Sunday, June 22, 2014

U.S. Conducts Successful Missile Intercept Test in Pacific

American Forces Press Service

WASHINGTON, June 22, 2014 – The U.S. military today successfully intercepted an intermediate-range ballistic missile test target launched from the U.S. Army’s Reagan Test Site on Kwajalein Atoll in the Republic of the Marshall Islands, according to a Defense Department news release issued today.

The Missile Defense Agency, U.S. Air Force 30th Space Wing, the Joint Functional Component Command, Integrated Missile Defense, U.S. Northern Command and the U.S. Navy completed an integrated exercise of the Ground-based Midcourse Defense element of the nation’s Ballistic Missile Defense System, according to the release.

“I am very proud of the government and industry team conducting the test today. Their professionalism and dedication made this test a success,” Navy Vice Adm. James D. Syring, the Missile Defense Agency’s director, said in the release.

During the test today, the release said, a long-range ground-based interceptor launched from Vandenberg Air Force Base, California, intercepted an intermediate-range ballistic missile target launched from Kwajalein.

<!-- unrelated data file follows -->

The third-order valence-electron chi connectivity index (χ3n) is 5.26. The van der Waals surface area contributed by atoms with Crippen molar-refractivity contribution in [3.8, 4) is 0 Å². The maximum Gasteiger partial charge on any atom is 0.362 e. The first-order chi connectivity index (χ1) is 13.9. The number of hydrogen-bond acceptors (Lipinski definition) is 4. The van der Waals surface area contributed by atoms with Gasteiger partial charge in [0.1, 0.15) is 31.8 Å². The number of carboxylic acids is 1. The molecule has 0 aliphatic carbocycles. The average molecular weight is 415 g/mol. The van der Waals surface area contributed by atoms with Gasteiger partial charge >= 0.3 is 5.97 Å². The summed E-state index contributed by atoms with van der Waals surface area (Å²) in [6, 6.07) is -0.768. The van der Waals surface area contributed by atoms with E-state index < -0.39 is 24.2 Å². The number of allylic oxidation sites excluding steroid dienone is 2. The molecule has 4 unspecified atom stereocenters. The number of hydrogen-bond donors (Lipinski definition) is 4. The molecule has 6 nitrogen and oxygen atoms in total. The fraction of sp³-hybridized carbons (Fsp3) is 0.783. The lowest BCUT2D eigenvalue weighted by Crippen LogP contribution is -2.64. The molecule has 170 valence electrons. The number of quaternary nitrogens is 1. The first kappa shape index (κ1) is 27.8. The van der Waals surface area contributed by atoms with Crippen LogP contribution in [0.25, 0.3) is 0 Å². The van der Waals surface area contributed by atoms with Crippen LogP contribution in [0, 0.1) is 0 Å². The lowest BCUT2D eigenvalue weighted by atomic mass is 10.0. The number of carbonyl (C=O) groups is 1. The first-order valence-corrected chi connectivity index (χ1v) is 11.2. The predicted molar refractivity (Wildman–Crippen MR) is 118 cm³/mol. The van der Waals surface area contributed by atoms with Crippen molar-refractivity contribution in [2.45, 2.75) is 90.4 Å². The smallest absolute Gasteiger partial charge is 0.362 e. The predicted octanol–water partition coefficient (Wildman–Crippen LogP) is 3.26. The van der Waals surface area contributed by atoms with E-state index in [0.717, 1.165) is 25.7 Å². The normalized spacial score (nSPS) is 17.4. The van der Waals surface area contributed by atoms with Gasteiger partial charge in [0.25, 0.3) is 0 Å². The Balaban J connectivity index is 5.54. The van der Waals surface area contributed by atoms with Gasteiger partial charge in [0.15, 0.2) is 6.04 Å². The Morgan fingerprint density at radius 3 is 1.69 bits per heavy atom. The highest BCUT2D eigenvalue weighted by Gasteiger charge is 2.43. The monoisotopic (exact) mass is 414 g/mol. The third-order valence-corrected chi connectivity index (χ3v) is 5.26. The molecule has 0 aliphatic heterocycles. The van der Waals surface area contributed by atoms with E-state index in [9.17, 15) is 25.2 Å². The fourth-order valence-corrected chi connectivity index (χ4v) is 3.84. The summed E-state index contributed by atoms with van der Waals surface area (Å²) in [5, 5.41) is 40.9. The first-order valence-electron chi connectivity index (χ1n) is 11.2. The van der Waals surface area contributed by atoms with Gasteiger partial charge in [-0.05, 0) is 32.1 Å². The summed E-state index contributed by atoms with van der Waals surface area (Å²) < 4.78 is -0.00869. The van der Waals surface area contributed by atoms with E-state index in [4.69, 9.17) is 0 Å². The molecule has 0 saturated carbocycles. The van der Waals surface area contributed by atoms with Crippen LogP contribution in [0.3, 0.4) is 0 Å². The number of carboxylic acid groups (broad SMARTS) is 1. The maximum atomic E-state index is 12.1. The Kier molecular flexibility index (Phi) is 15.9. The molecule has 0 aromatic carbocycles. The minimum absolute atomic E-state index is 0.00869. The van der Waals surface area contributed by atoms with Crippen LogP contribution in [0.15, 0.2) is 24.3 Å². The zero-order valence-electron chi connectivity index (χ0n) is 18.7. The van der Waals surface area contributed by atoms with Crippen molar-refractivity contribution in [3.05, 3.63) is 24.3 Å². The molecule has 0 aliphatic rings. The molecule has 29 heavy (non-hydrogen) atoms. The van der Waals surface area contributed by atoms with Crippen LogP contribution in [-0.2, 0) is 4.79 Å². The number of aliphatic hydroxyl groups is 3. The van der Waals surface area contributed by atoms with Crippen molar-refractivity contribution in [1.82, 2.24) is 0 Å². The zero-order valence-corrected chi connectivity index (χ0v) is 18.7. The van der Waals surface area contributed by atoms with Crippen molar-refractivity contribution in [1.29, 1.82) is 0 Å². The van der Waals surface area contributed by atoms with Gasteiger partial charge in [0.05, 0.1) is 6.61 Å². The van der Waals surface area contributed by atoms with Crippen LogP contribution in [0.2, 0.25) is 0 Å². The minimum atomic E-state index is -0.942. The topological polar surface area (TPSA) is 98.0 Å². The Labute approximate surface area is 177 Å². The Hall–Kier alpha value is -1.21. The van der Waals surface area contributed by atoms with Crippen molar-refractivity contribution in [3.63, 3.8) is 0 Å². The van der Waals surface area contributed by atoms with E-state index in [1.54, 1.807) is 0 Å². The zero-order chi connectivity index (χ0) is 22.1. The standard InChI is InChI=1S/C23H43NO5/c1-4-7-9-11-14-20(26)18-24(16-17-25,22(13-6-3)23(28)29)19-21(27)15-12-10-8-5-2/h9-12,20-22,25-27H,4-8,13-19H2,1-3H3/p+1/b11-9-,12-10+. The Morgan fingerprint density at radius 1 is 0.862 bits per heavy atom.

The test, designated Flight Test Ground-Based Interceptor-06b, will provide necessary data to assess the performance of numerous ballistic missile defense elements for homeland defense, the release said.

The successful test “is a very important step in our continuing efforts to improve and increase the reliability of our homeland ballistic missile defense system,” Syring said in the release.

“We’ll continue efforts to ensure our deployed ground-based interceptors and our overall homeland defensive architecture continue to provide the warfighter an effective and dependable system to defend the country,” the admiral added.